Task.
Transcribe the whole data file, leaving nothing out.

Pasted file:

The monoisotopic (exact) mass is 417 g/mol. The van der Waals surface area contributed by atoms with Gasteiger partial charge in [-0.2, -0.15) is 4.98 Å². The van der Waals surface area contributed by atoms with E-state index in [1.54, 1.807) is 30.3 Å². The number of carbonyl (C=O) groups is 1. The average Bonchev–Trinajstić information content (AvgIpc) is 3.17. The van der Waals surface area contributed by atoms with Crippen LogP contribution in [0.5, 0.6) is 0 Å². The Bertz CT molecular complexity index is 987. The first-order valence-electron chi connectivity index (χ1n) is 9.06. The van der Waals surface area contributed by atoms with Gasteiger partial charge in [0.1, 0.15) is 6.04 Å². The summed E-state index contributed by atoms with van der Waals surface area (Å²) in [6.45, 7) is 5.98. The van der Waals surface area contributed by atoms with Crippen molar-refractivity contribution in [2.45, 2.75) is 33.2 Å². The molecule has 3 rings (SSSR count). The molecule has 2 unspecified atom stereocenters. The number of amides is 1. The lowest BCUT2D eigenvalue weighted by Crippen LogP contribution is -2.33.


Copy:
The monoisotopic (exact) mass is 417 g/mol. The van der Waals surface area contributed by atoms with Gasteiger partial charge in [-0.2, -0.15) is 4.98 Å². The van der Waals surface area contributed by atoms with E-state index in [1.54, 1.807) is 30.3 Å². The number of carbonyl (C=O) groups is 1. The average Bonchev–Trinajstić information content (AvgIpc) is 3.17. The van der Waals surface area contributed by atoms with Crippen LogP contribution in [0.5, 0.6) is 0 Å². The Bertz CT molecular complexity index is 987. The first-order valence-electron chi connectivity index (χ1n) is 9.06. The van der Waals surface area contributed by atoms with Gasteiger partial charge in [0.1, 0.15) is 6.04 Å². The summed E-state index contributed by atoms with van der Waals surface area (Å²) in [6.45, 7) is 5.98. The van der Waals surface area contributed by atoms with Crippen molar-refractivity contribution in [2.45, 2.75) is 33.2 Å². The molecule has 3 rings (SSSR count). The molecule has 2 unspecified atom stereocenters. The number of amides is 1. The lowest BCUT2D eigenvalue weighted by Crippen LogP contribution is -2.33.